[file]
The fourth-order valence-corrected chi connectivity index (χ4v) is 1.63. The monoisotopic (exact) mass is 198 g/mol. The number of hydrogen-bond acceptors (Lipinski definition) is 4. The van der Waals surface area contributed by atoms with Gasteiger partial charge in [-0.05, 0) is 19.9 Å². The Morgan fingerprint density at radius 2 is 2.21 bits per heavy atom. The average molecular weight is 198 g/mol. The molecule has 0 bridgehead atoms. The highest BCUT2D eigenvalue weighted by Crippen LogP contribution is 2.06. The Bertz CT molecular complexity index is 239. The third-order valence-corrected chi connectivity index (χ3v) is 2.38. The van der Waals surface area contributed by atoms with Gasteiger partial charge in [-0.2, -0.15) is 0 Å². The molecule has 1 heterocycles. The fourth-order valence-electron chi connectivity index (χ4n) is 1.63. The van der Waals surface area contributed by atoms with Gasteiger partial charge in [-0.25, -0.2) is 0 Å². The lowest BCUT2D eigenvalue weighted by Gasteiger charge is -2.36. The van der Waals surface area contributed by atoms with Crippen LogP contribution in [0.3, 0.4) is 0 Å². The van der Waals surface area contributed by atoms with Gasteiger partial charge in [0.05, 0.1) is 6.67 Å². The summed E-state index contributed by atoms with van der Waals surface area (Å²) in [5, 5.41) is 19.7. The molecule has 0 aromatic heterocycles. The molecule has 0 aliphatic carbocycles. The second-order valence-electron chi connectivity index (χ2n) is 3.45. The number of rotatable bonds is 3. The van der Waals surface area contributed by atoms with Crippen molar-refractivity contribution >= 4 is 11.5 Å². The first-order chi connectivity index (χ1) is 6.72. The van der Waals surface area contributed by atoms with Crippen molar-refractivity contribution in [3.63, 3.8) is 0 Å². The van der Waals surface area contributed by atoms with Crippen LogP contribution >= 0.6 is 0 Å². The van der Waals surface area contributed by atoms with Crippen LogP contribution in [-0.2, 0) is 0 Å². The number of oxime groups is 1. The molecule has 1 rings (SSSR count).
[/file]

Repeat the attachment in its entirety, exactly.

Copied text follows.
The fourth-order valence-corrected chi connectivity index (χ4v) is 1.63. The monoisotopic (exact) mass is 198 g/mol. The number of hydrogen-bond acceptors (Lipinski definition) is 4. The van der Waals surface area contributed by atoms with Gasteiger partial charge in [-0.05, 0) is 19.9 Å². The Morgan fingerprint density at radius 2 is 2.21 bits per heavy atom. The average molecular weight is 198 g/mol. The molecule has 0 bridgehead atoms. The highest BCUT2D eigenvalue weighted by Crippen LogP contribution is 2.06. The Bertz CT molecular complexity index is 239. The third-order valence-corrected chi connectivity index (χ3v) is 2.38. The van der Waals surface area contributed by atoms with Gasteiger partial charge in [-0.2, -0.15) is 0 Å². The molecule has 1 heterocycles. The fourth-order valence-electron chi connectivity index (χ4n) is 1.63. The van der Waals surface area contributed by atoms with Gasteiger partial charge in [-0.25, -0.2) is 0 Å². The lowest BCUT2D eigenvalue weighted by Gasteiger charge is -2.36. The van der Waals surface area contributed by atoms with Crippen LogP contribution in [0.3, 0.4) is 0 Å². The van der Waals surface area contributed by atoms with Gasteiger partial charge in [0.05, 0.1) is 6.67 Å². The summed E-state index contributed by atoms with van der Waals surface area (Å²) in [5, 5.41) is 19.7. The molecule has 0 aromatic heterocycles. The molecule has 0 aliphatic carbocycles. The second-order valence-electron chi connectivity index (χ2n) is 3.45. The number of rotatable bonds is 3. The van der Waals surface area contributed by atoms with Crippen molar-refractivity contribution >= 4 is 11.5 Å². The first-order chi connectivity index (χ1) is 6.72. The van der Waals surface area contributed by atoms with Crippen molar-refractivity contribution in [3.63, 3.8) is 0 Å². The van der Waals surface area contributed by atoms with Crippen LogP contribution >= 0.6 is 0 Å². The van der Waals surface area contributed by atoms with Crippen LogP contribution in [-0.2, 0) is 0 Å². The number of oxime groups is 1. The molecule has 1 rings (SSSR count).